Child safety advocates disrupt Apple developers conference – Orange County Register

CUPERTINO — Around 35 protesters gathered at Apple headquarters Monday morning during the company’s annual global developers conference demanding the tech giant add a system to remove child sexual abuse content on iCloud — a venture Apple previously abandoned due to concerns over user privacy.

iCloud is a storage service that allows users to store and sync data across their devices, keeping information including photos, files, backups, passwords secure. The protesters — comprised mostly of child safety experts, advocates and  survivors of childhood sexual abuse — say the service allows perpetrators and abusers to confidently store and share child exploitation materials without getting caught by authorities.

Apple had spent years attempting to design a system that would identify and remove such content on the iCloud. The company ultimately scrapped the idea in late 2023, in response to concerns from digital rights groups that a scanning system would compromise the privacy and security of all iCloud users.

Shortly after, the child advocacy group Heat Initiative began organizing a campaign to demand that the company continue to move forward with detecting and reporting such materials. According to the Intercept, Heat is backed by “dark-money donors.”

Sarah Gardner, CEO of Heat, said in a statement after the protest that the the initiative is “transparent about its funders, which are made up of some of the most reputable safeguarding foundations in the world, including Oak Foundation and Children’s Investment Foundation Fund.  The group is also fiscally sponsored by Hopewell Fund.

The initiative, along child safety groups Wired Human and the Brave Movement, organized Monday’s protest.

Monday’s protest coincided with the first day of Apple’s annual Worldwide Developer’s Conference, an event when the company announces new tech features for its software programs. Gardner said Apple is leaving children safety behind in their conversations for new technologies, and needs to focus on protecting them.

“We don’t want to be here, but we feel like we have to,” Gardner said. “This is what it’s going to take to get people’s attention and get Apple to focus more on protecting children on their platform.”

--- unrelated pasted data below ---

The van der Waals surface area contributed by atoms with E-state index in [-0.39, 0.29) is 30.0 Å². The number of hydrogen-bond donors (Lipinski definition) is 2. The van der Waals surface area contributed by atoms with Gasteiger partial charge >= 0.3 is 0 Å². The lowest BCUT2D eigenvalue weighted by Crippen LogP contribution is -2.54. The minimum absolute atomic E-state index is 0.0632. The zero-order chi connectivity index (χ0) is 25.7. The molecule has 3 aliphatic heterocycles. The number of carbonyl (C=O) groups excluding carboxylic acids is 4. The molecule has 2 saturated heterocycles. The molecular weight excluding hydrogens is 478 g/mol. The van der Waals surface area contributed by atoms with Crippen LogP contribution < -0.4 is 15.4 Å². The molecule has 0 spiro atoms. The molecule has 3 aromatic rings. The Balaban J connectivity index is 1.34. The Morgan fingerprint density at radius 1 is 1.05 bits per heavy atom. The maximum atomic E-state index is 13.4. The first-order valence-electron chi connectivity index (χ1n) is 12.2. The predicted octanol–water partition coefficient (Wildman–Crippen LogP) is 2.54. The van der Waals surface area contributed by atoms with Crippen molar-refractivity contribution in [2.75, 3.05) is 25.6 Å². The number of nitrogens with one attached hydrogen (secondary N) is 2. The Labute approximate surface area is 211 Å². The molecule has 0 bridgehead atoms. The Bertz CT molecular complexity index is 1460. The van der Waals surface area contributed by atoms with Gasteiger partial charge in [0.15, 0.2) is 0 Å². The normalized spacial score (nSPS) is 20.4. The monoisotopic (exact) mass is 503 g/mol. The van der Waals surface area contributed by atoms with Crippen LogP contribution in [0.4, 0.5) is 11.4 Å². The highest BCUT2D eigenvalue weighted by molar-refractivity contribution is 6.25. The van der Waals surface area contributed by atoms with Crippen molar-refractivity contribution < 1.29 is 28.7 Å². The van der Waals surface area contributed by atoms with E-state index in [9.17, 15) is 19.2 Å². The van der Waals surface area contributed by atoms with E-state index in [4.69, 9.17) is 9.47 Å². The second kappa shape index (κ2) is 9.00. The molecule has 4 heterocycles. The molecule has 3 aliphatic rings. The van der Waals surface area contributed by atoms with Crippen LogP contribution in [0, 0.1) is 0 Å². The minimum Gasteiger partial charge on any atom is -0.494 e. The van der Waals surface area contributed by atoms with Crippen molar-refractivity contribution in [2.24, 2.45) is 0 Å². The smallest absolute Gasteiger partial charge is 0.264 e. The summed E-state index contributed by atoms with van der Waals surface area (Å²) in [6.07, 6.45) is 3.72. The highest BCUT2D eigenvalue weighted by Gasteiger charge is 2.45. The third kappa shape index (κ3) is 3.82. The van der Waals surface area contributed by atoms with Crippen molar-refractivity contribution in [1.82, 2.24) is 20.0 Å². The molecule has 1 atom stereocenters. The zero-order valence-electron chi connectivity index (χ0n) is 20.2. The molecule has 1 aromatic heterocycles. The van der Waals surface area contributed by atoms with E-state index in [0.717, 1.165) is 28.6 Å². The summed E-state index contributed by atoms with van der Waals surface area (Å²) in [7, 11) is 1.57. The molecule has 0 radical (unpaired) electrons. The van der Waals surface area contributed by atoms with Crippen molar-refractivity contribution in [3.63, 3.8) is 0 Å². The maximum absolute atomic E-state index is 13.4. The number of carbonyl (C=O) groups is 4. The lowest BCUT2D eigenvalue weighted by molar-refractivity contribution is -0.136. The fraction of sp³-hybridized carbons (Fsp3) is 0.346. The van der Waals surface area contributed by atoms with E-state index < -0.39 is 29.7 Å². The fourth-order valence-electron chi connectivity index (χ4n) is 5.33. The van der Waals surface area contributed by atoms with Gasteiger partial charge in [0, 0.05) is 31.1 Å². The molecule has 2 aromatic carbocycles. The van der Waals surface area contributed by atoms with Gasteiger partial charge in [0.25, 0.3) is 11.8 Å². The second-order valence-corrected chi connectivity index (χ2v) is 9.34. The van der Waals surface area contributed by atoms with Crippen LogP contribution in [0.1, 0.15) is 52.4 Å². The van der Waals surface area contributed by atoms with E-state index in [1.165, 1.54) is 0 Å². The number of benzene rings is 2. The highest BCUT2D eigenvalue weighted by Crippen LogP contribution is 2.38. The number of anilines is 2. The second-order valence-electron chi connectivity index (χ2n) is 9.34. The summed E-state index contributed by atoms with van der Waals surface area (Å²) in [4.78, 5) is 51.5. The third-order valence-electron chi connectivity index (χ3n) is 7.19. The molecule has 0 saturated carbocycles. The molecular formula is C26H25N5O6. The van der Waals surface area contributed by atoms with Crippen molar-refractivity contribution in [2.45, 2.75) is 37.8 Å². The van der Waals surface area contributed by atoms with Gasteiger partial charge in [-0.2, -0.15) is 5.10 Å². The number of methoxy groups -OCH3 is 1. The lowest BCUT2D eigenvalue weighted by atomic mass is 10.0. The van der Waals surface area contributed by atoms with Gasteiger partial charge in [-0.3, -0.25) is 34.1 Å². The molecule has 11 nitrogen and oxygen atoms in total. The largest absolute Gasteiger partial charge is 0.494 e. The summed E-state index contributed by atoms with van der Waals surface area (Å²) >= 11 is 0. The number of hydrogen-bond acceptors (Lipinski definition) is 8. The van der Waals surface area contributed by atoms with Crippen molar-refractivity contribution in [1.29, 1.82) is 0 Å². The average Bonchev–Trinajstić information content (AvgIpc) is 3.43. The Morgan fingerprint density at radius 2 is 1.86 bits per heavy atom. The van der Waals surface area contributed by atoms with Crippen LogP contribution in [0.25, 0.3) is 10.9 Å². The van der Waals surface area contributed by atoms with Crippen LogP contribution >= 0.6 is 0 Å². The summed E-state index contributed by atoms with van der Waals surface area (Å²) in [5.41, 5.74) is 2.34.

As company officials and stakeholders passed through the Apple Park Visitor Center, child safety experts and advocates called out: “Build a future where children are protected.” Some spoke about their personal experiences with sexual abuse and voiced concerns about having more child safety measures in place.

“We’re not asking for much,” activist Sochil Martin said as the protester’s chants echoed in the background. “Apple has everything in their hands to do it.”

Their concerns also come as national leaders urge the passage of child safety bills including the Kids Online Safety Act, which would establishes guidelines to protect minors on social media platforms, including TikTok and Facebook.

Apple declined to comment on the protest, and instead provided this news organization with a 2023 letter exchange between Gardner and Erik Neuenschwander, Apple’s director of user privacy and child safety, that addressed the company’s reasoning for scrapping the system.

Neuenschwander said implementing a system would compromised the security and privacy of users, and would open the door, “for bulk surveillance and could create a desire to search other encrypted messaging systems across content types (such as images, videos, text, or audio) and content categories.”

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